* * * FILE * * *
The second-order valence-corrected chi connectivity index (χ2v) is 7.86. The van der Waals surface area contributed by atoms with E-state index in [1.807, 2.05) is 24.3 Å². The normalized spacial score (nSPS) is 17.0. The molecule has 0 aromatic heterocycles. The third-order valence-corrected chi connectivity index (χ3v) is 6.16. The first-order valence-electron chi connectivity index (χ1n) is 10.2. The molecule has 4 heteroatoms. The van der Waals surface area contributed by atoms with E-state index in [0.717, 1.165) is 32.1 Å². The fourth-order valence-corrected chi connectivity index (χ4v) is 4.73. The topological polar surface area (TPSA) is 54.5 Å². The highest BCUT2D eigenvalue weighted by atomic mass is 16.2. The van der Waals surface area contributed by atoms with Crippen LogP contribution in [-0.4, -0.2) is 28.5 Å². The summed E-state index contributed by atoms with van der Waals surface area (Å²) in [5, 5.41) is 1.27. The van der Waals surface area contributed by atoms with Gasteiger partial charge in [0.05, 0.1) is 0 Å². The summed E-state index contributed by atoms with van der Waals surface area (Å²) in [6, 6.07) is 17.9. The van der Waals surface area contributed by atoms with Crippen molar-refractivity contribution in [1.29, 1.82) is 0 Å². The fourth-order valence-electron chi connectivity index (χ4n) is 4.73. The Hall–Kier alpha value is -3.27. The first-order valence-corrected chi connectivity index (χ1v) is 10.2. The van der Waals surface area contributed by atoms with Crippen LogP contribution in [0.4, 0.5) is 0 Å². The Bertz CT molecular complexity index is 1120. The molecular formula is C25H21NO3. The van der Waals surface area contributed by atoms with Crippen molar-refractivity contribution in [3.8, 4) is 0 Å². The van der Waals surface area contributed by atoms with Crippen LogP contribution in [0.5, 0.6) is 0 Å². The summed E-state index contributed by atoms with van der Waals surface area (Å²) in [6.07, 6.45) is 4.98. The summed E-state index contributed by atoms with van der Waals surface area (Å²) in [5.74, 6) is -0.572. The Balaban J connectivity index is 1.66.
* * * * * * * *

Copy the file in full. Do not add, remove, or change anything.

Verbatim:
The second-order valence-corrected chi connectivity index (χ2v) is 7.86. The van der Waals surface area contributed by atoms with E-state index in [1.807, 2.05) is 24.3 Å². The normalized spacial score (nSPS) is 17.0. The molecule has 0 aromatic heterocycles. The third-order valence-corrected chi connectivity index (χ3v) is 6.16. The first-order valence-electron chi connectivity index (χ1n) is 10.2. The molecule has 4 heteroatoms. The van der Waals surface area contributed by atoms with E-state index in [0.717, 1.165) is 32.1 Å². The fourth-order valence-corrected chi connectivity index (χ4v) is 4.73. The topological polar surface area (TPSA) is 54.5 Å². The highest BCUT2D eigenvalue weighted by atomic mass is 16.2. The van der Waals surface area contributed by atoms with Crippen LogP contribution in [-0.4, -0.2) is 28.5 Å². The summed E-state index contributed by atoms with van der Waals surface area (Å²) in [5, 5.41) is 1.27. The van der Waals surface area contributed by atoms with Gasteiger partial charge in [0.05, 0.1) is 0 Å². The summed E-state index contributed by atoms with van der Waals surface area (Å²) in [6, 6.07) is 17.9. The van der Waals surface area contributed by atoms with Crippen molar-refractivity contribution in [1.29, 1.82) is 0 Å². The fourth-order valence-electron chi connectivity index (χ4n) is 4.73. The Hall–Kier alpha value is -3.27. The first-order valence-corrected chi connectivity index (χ1v) is 10.2. The van der Waals surface area contributed by atoms with Crippen LogP contribution in [0.4, 0.5) is 0 Å². The Bertz CT molecular complexity index is 1120. The molecular formula is C25H21NO3. The van der Waals surface area contributed by atoms with Crippen molar-refractivity contribution in [3.8, 4) is 0 Å². The van der Waals surface area contributed by atoms with Crippen LogP contribution in [0.5, 0.6) is 0 Å². The summed E-state index contributed by atoms with van der Waals surface area (Å²) in [6.07, 6.45) is 4.98. The summed E-state index contributed by atoms with van der Waals surface area (Å²) in [5.74, 6) is -0.572. The Balaban J connectivity index is 1.66.